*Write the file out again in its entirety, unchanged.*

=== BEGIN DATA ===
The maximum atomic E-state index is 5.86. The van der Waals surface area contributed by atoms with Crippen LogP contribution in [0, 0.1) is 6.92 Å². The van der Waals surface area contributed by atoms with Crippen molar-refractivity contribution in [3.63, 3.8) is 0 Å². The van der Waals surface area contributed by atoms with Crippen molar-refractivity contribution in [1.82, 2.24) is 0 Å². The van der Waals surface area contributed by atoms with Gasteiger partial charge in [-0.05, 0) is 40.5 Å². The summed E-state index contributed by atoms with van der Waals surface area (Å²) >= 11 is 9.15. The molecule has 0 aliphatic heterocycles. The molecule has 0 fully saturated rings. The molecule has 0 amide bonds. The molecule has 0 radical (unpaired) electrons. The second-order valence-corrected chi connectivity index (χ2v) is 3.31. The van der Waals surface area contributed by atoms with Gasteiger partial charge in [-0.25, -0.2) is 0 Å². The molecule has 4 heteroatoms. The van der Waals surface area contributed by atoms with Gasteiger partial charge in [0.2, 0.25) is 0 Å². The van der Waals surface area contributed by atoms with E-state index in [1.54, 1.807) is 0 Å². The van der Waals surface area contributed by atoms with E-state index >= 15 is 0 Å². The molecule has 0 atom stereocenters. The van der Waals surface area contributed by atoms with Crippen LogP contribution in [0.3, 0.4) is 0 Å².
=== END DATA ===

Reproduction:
The maximum atomic E-state index is 5.86. The van der Waals surface area contributed by atoms with Crippen LogP contribution in [0, 0.1) is 6.92 Å². The van der Waals surface area contributed by atoms with Crippen molar-refractivity contribution in [3.63, 3.8) is 0 Å². The van der Waals surface area contributed by atoms with Crippen molar-refractivity contribution in [1.82, 2.24) is 0 Å². The van der Waals surface area contributed by atoms with Gasteiger partial charge in [-0.05, 0) is 40.5 Å². The summed E-state index contributed by atoms with van der Waals surface area (Å²) >= 11 is 9.15. The molecule has 0 aliphatic heterocycles. The molecule has 0 fully saturated rings. The molecule has 0 amide bonds. The molecule has 0 radical (unpaired) electrons. The second-order valence-corrected chi connectivity index (χ2v) is 3.31. The van der Waals surface area contributed by atoms with Gasteiger partial charge in [-0.25, -0.2) is 0 Å². The molecule has 4 heteroatoms. The van der Waals surface area contributed by atoms with Gasteiger partial charge in [0.2, 0.25) is 0 Å². The van der Waals surface area contributed by atoms with E-state index in [1.54, 1.807) is 0 Å². The van der Waals surface area contributed by atoms with E-state index >= 15 is 0 Å². The molecule has 0 atom stereocenters. The van der Waals surface area contributed by atoms with Crippen LogP contribution in [0.3, 0.4) is 0 Å².